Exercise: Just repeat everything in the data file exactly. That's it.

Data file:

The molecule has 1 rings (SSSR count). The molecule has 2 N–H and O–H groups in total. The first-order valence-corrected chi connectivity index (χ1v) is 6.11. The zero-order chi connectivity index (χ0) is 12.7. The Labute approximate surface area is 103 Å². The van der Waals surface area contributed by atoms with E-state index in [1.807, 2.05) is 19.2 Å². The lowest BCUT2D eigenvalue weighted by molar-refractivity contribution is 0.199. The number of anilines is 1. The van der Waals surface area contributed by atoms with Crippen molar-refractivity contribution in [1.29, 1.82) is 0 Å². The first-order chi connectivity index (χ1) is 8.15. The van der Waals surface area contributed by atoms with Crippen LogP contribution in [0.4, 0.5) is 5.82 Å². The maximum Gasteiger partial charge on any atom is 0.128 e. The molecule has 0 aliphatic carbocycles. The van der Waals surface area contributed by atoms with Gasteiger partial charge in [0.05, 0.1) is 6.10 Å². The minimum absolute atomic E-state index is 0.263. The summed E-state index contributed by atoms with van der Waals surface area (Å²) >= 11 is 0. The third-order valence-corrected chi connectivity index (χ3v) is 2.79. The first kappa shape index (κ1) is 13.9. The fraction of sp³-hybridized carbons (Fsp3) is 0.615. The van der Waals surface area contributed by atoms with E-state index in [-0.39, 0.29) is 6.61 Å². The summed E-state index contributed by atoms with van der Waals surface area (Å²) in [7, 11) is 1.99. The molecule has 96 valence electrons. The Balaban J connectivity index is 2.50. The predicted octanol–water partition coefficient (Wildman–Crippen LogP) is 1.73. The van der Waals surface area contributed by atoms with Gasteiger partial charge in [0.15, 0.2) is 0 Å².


The molecule has 1 rings (SSSR count). The molecule has 2 N–H and O–H groups in total. The first-order valence-corrected chi connectivity index (χ1v) is 6.11. The zero-order chi connectivity index (χ0) is 12.7. The Labute approximate surface area is 103 Å². The van der Waals surface area contributed by atoms with E-state index in [1.807, 2.05) is 19.2 Å². The lowest BCUT2D eigenvalue weighted by molar-refractivity contribution is 0.199. The number of anilines is 1. The van der Waals surface area contributed by atoms with Crippen molar-refractivity contribution in [1.29, 1.82) is 0 Å². The first-order chi connectivity index (χ1) is 8.15. The van der Waals surface area contributed by atoms with Crippen LogP contribution in [0.4, 0.5) is 5.82 Å². The maximum Gasteiger partial charge on any atom is 0.128 e. The molecule has 0 aliphatic carbocycles. The van der Waals surface area contributed by atoms with Gasteiger partial charge in [0.05, 0.1) is 6.10 Å². The minimum absolute atomic E-state index is 0.263. The summed E-state index contributed by atoms with van der Waals surface area (Å²) >= 11 is 0. The third-order valence-corrected chi connectivity index (χ3v) is 2.79. The first kappa shape index (κ1) is 13.9. The fraction of sp³-hybridized carbons (Fsp3) is 0.615. The van der Waals surface area contributed by atoms with E-state index in [-0.39, 0.29) is 6.61 Å². The summed E-state index contributed by atoms with van der Waals surface area (Å²) in [7, 11) is 1.99. The molecule has 96 valence electrons. The Balaban J connectivity index is 2.50. The predicted octanol–water partition coefficient (Wildman–Crippen LogP) is 1.73. The van der Waals surface area contributed by atoms with Gasteiger partial charge in [0.15, 0.2) is 0 Å².